Topaz is a traditional gift for those with November birthdays. It’s also given to celebrate 19th wedding anniversaries, and certain types (blue and Imperial, respectively) acknowledge 4th and 23rd wedding anniversaries, as well.

When buying topaz, realize that this gem is most often treated with irradiation to produce desirable colors—particularly blue. Because these processes so closely resemble how topaz forms in nature, there is practically no way to determine whether a stone has been treated.

Here are a few designs from AGS members featuring the terrific topaz. Click on the images for a larger view.

Coffin & Trout Fine Jewellers

coffinandtrout-topaz

Bi-color topaz set in platinum, 18k rose and yellow gold accented by a pear shaped garnet, tourmaline, and round brilliant cut diamonds.

Goshwara

goswara-topaz

“Gossip” London Blue topaz emerald cut earrings on wire.

Corona Jewellery Company

corona-sunrisetopaz

Sunrise topaz and diamond ring.

Yael Designs

yael-topaz

The Nero pendant is 18k black gold featuring Imperial topaz, accented with rubies and champagne diamonds.

Citrine

The second birthstone for November, citrine, is the variety of quartz that ranges from pale yellow to brownish orange in color. It takes its name from the citron fruit because of these lemon-inspired shades.

The name “citrine” was commonly used to refer to yellow gems as early as 1385 when the word was first recorded in English. However, since the gem’s color closely resembled topaz, the two November birthstones shared a history of mistaken identities.

Once citrine was distinguished from topaz, it quickly became popular in women’s jewelry as well as men’s cufflinks and rings. Today, it remains one of the most affordable and frequently purchased yellow gemstones.

Whether shopping for a November birthday, a 13th wedding anniversary, or just an affordable piece of jewelry to complement any style, citrine makes a perfect gift. These beautiful design from AGS members ought to spark some gift ideas. Be sure to click on the images to get a larger view.

Gumuchian

gumuchian-citrine

These 18kt yellow gold Mosaic Tile earrings feature diamonds, honey citrine and yellow mother of pearl.

Gleim the Jeweler

gleim-citrine

Long, graceful citrine briolettes drop from a tracery of diamonds set in 18K white gold.

United Color Gems

unitedcolorgems-citrine

This pendant is 18k white gold featuring a cushion shaped citrine with a fancy cut top and round diamonds.

Ricardo Basta Fine Jewelry

ricardobasta-citrine

The Citrine Swirl Brooch features round citrine surrounded by diamonds and rubies, set in platinum and 18k yellow gold.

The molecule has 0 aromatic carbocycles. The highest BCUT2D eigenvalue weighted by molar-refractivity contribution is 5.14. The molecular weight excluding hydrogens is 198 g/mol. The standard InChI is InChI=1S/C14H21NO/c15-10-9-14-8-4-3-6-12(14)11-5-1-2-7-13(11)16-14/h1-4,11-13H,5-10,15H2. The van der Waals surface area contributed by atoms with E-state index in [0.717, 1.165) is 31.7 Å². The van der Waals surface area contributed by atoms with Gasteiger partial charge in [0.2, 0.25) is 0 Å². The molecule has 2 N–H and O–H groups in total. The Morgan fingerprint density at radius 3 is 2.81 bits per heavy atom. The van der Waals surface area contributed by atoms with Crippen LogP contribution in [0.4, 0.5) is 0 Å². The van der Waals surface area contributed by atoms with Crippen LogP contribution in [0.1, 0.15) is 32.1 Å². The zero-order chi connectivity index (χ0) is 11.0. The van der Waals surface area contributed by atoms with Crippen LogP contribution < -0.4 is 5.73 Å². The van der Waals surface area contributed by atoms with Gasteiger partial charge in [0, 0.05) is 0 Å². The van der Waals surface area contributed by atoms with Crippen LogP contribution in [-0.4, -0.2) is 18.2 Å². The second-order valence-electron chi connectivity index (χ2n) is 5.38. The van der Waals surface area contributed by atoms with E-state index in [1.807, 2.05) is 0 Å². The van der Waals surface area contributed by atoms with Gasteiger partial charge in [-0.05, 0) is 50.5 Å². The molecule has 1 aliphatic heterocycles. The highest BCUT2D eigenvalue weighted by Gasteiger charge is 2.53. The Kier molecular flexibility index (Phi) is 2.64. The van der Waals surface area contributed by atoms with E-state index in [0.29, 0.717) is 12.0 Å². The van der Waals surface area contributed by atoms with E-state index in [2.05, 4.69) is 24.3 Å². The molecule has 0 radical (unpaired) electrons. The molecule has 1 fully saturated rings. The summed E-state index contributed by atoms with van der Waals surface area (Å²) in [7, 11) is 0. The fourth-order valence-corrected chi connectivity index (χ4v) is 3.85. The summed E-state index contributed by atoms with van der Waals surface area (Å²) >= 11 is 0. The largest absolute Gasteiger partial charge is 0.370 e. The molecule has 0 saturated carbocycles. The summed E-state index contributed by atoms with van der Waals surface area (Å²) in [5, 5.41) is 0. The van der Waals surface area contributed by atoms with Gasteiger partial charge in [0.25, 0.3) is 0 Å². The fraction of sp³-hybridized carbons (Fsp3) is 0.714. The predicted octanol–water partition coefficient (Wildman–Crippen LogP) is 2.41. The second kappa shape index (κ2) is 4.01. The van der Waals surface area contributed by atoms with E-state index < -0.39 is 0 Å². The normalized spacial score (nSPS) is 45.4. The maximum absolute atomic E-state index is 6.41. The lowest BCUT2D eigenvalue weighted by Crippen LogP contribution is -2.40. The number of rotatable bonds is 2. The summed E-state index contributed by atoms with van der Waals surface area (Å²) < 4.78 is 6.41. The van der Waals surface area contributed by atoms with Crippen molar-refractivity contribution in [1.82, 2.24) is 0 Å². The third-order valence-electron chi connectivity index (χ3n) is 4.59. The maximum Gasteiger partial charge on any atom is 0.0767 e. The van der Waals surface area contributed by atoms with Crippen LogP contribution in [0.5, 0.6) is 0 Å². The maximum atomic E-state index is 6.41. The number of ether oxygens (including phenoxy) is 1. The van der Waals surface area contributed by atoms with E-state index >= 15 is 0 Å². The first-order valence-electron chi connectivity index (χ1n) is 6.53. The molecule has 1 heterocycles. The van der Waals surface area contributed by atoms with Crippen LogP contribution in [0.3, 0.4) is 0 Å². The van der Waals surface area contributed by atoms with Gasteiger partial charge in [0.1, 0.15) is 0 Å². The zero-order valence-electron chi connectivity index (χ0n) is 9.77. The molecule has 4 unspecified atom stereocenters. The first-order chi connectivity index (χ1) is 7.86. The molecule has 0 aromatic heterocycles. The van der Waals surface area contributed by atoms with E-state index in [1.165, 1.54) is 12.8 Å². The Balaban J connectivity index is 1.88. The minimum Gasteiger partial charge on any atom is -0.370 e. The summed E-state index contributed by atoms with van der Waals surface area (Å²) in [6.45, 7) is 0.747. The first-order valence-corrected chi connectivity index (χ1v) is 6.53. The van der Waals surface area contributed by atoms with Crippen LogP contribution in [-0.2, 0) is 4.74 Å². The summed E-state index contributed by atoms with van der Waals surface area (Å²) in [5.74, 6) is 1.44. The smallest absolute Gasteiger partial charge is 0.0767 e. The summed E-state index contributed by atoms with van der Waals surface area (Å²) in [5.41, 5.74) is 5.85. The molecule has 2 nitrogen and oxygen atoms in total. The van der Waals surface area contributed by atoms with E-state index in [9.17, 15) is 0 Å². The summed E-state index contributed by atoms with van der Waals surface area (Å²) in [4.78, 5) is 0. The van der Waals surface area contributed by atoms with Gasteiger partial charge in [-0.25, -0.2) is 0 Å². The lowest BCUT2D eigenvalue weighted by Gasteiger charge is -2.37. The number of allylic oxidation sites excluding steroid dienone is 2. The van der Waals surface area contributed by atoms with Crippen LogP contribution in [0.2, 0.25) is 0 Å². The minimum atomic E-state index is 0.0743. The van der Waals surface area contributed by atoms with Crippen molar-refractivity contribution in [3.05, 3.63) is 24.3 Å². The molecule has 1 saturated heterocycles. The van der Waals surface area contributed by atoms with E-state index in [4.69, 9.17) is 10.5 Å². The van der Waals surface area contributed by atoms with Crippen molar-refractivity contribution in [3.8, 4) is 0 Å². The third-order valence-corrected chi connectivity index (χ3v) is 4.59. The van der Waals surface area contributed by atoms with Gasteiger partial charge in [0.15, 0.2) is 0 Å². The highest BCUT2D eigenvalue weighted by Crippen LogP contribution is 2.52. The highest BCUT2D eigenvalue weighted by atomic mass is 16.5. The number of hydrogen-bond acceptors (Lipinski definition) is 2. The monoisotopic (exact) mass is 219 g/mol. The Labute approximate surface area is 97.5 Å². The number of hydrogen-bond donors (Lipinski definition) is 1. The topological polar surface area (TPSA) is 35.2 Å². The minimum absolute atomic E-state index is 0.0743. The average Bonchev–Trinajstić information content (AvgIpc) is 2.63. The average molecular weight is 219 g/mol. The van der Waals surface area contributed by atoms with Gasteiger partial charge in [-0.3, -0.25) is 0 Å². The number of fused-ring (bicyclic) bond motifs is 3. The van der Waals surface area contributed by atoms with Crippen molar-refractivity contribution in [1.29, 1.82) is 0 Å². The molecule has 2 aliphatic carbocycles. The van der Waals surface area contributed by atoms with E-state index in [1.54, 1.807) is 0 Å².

When buying topaz or citrine, be sure to shop with a trusted jeweler who will inform you whether or not the stones have been treated. To find an AGS jeweler near you, visit our Find a Jeweler search. The American Gem Society wishes you a very happy birthday, and if you’re celebrating an anniversary, may your love continue to flourish for years to come!

Happy Birthday November!

By Amanda L. Colborn

November has two beautiful birthstones associated with the month. If you’re a fan of color or variations of colored stones, than November is the perfect month for you. Both Topaz and Citrine shine in popularity because of their outstanding colors. They both also have a very special place in history!

Learn more about each stone below:

Topaz

Topaz is a gemstone available in a rich rainbow of colors. Prized for several thousand years in antiquity, at the time — all yellow gems were called topaz. Often confused with citrine quartz (yellow) and smoky quartz (brown), quartz and topaz are separate and unrelated mineral species. The most prized color of topaz is called Imperial topaz after the Russian Czars of the 1800s and features a magnificent orange body color with pinkish undertones. Topaz also comes in yellow, pink, purple, orange, and the many popular blue tones.

Topaz from Goshwara

Topaz from Goshwara

Topaz from Goshwara

Topaz from Goshwara

Citrine

Citrine, the other birthstone for November is known as the “healing quartz.” This golden gemstone is said to support vitality and health while encouraging and guiding hope, energy and warmth within the wearer. Citrine is also known as a success and prosperity stone. So much so that it is called the “Success Stone.” It is said to promote and manifest success and abundance in all areas, and in many ways. Citrine can be found in a variety of shades ranging from pastel yellow to dark brownish orange. It is one of the most affordable of gemstones and plentiful in nature. Citrine is found most frequently in Brazil, Bolivia, and Spain.

Citrine from Goshwara

Citrine from Goshwara

Citrine from Goshwara

Citrine from Goshwara

To learn more about any of the year’s birthstones, click here: https://www.americangemsociety.org/birthstones

Celebrating the birthstones of November!

By Amanda L. Colborn, Marketing Coordinator at AGS

Topaz

Topaz is a gemstone available in a rich rainbow of colors. Prized for several thousand years in antiquity, at the time — all yellow gems were called topaz. Often confused with citrine quartz (yellow) and smoky quartz (brown), quartz and topaz are separate and unrelated mineral species. The most prized color of topaz is called Imperial topaz after the Russian Czars of the 1800s and features a magnificent orange body color with pinkish undertones. Topaz also comes in yellow, pink, purple, orange, and the many popular blue tones.

Photo from Parlé  Jewelry Designs

Photo from Parlé Jewelry Designs

Photo from Parlé Jewelry Designs

Photo from Parlé Jewelry Designs

 

Citrine

Citrine, the other birthstone for November is known as the “healing quartz.” This golden gemstone is said to support vitality and health while encouraging and guiding hope, energy and warmth within the wearer. Citrine is also known as a success and prosperity stone. So much so that it is called the “Success Stone.” It is said to promote and manifest success and abundance in all areas, and in many ways. Citrine can be found in a variety of shades ranging from pastel yellow to dark brownish orange. It is one of the most affordable of gemstones and plentiful in nature. Citrine is found most frequently in Brazil, Bolivia, and Spain.

Photo from Supreme Jewelry

Photo from Supreme Jewelry

Photo from Parlé Jewelry Designs

Photo from Parlé Jewelry Designs

Photo from Parlé Jewelry Designs